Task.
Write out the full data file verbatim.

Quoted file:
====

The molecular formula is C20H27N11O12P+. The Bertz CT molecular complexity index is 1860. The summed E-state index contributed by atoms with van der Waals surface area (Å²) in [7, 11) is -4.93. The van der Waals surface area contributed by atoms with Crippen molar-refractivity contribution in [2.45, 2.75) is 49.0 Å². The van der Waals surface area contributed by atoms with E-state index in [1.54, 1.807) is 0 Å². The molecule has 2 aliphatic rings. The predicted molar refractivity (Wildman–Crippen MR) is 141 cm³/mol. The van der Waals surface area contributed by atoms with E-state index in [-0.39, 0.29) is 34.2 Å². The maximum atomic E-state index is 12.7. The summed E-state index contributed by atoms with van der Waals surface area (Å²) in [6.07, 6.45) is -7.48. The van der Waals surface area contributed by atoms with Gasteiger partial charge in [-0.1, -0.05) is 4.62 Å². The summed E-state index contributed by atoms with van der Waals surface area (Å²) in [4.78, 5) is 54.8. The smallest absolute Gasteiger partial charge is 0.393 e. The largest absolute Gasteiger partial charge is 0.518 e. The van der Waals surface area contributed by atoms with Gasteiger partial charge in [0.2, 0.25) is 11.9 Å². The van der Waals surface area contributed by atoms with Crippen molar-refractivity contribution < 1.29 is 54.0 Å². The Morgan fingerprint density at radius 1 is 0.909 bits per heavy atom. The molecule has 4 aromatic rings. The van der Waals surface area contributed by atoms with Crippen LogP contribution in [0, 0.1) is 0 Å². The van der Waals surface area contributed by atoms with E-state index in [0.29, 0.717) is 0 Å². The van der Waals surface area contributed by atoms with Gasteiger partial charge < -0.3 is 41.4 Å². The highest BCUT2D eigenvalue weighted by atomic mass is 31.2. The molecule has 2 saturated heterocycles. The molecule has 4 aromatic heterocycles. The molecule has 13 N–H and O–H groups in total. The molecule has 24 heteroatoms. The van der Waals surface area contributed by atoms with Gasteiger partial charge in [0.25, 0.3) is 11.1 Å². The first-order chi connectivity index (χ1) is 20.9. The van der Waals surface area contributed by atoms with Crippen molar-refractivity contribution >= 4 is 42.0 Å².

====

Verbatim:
The molecular formula is C20H27N11O12P+. The Bertz CT molecular complexity index is 1860. The summed E-state index contributed by atoms with van der Waals surface area (Å²) in [7, 11) is -4.93. The van der Waals surface area contributed by atoms with Crippen molar-refractivity contribution in [2.45, 2.75) is 49.0 Å². The van der Waals surface area contributed by atoms with E-state index in [1.54, 1.807) is 0 Å². The molecule has 2 aliphatic rings. The predicted molar refractivity (Wildman–Crippen MR) is 141 cm³/mol. The van der Waals surface area contributed by atoms with E-state index in [-0.39, 0.29) is 34.2 Å². The maximum atomic E-state index is 12.7. The summed E-state index contributed by atoms with van der Waals surface area (Å²) in [6.07, 6.45) is -7.48. The van der Waals surface area contributed by atoms with Gasteiger partial charge in [-0.1, -0.05) is 4.62 Å². The summed E-state index contributed by atoms with van der Waals surface area (Å²) in [4.78, 5) is 54.8. The smallest absolute Gasteiger partial charge is 0.393 e. The largest absolute Gasteiger partial charge is 0.518 e. The van der Waals surface area contributed by atoms with Gasteiger partial charge in [0.2, 0.25) is 11.9 Å². The van der Waals surface area contributed by atoms with Crippen molar-refractivity contribution < 1.29 is 54.0 Å². The Morgan fingerprint density at radius 1 is 0.909 bits per heavy atom. The molecule has 4 aromatic rings. The van der Waals surface area contributed by atoms with Crippen LogP contribution in [0, 0.1) is 0 Å². The van der Waals surface area contributed by atoms with E-state index in [0.29, 0.717) is 0 Å². The van der Waals surface area contributed by atoms with Gasteiger partial charge < -0.3 is 41.4 Å². The highest BCUT2D eigenvalue weighted by atomic mass is 31.2. The molecule has 2 saturated heterocycles. The molecule has 4 aromatic heterocycles. The molecule has 13 N–H and O–H groups in total. The molecule has 24 heteroatoms. The van der Waals surface area contributed by atoms with Gasteiger partial charge in [0.25, 0.3) is 11.1 Å². The first-order chi connectivity index (χ1) is 20.9. The van der Waals surface area contributed by atoms with Crippen molar-refractivity contribution >= 4 is 42.0 Å².